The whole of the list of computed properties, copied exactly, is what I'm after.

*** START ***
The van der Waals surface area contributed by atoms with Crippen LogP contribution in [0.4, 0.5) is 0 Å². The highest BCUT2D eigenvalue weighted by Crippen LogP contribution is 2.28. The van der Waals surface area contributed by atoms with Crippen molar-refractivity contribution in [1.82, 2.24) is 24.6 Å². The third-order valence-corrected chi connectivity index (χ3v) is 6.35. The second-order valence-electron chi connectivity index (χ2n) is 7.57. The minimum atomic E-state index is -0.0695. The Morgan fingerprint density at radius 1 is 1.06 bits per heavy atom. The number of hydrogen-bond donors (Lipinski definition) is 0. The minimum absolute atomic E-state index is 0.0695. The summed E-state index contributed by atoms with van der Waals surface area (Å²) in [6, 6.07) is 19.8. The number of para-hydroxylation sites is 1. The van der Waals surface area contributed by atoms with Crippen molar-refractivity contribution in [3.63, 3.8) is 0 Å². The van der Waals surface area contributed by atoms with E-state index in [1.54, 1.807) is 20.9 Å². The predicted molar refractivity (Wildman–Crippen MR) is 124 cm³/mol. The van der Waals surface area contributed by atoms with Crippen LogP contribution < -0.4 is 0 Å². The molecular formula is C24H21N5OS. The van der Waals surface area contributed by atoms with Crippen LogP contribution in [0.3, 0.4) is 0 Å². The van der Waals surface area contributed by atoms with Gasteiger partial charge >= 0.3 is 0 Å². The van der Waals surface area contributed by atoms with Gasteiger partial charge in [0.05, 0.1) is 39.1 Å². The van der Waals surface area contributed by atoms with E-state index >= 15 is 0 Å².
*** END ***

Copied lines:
The van der Waals surface area contributed by atoms with Crippen LogP contribution in [0.4, 0.5) is 0 Å². The highest BCUT2D eigenvalue weighted by Crippen LogP contribution is 2.28. The van der Waals surface area contributed by atoms with Crippen molar-refractivity contribution in [1.82, 2.24) is 24.6 Å². The third-order valence-corrected chi connectivity index (χ3v) is 6.35. The second-order valence-electron chi connectivity index (χ2n) is 7.57. The minimum atomic E-state index is -0.0695. The Morgan fingerprint density at radius 1 is 1.06 bits per heavy atom. The number of hydrogen-bond donors (Lipinski definition) is 0. The minimum absolute atomic E-state index is 0.0695. The summed E-state index contributed by atoms with van der Waals surface area (Å²) in [6, 6.07) is 19.8. The number of para-hydroxylation sites is 1. The van der Waals surface area contributed by atoms with Crippen molar-refractivity contribution in [3.63, 3.8) is 0 Å². The van der Waals surface area contributed by atoms with E-state index in [1.54, 1.807) is 20.9 Å². The predicted molar refractivity (Wildman–Crippen MR) is 124 cm³/mol. The van der Waals surface area contributed by atoms with Crippen LogP contribution < -0.4 is 0 Å². The molecular formula is C24H21N5OS. The van der Waals surface area contributed by atoms with Crippen LogP contribution in [0.3, 0.4) is 0 Å². The van der Waals surface area contributed by atoms with Gasteiger partial charge >= 0.3 is 0 Å². The van der Waals surface area contributed by atoms with Gasteiger partial charge in [0.05, 0.1) is 39.1 Å². The van der Waals surface area contributed by atoms with E-state index >= 15 is 0 Å².